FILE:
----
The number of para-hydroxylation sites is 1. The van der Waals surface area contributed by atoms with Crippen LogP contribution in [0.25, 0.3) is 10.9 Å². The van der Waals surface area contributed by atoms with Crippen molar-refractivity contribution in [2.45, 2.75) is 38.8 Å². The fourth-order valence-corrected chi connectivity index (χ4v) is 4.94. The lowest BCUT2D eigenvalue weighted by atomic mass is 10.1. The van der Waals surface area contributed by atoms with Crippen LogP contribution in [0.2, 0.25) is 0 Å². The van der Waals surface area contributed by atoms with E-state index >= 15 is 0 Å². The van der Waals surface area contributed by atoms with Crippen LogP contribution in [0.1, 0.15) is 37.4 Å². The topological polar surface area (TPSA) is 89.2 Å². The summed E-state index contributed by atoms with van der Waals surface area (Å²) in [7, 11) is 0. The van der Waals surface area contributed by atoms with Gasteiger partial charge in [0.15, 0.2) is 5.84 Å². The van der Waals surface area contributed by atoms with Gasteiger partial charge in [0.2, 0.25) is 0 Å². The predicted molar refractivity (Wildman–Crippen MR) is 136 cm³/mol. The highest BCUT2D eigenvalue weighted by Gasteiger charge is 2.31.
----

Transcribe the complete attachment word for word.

The number of para-hydroxylation sites is 1. The van der Waals surface area contributed by atoms with Crippen LogP contribution in [0.25, 0.3) is 10.9 Å². The van der Waals surface area contributed by atoms with Crippen molar-refractivity contribution in [2.45, 2.75) is 38.8 Å². The fourth-order valence-corrected chi connectivity index (χ4v) is 4.94. The lowest BCUT2D eigenvalue weighted by atomic mass is 10.1. The van der Waals surface area contributed by atoms with Crippen LogP contribution in [0.2, 0.25) is 0 Å². The van der Waals surface area contributed by atoms with E-state index >= 15 is 0 Å². The van der Waals surface area contributed by atoms with Crippen LogP contribution in [0.1, 0.15) is 37.4 Å². The topological polar surface area (TPSA) is 89.2 Å². The summed E-state index contributed by atoms with van der Waals surface area (Å²) in [7, 11) is 0. The van der Waals surface area contributed by atoms with Gasteiger partial charge in [0.15, 0.2) is 5.84 Å². The van der Waals surface area contributed by atoms with Gasteiger partial charge in [0.2, 0.25) is 0 Å². The predicted molar refractivity (Wildman–Crippen MR) is 136 cm³/mol. The highest BCUT2D eigenvalue weighted by Gasteiger charge is 2.31.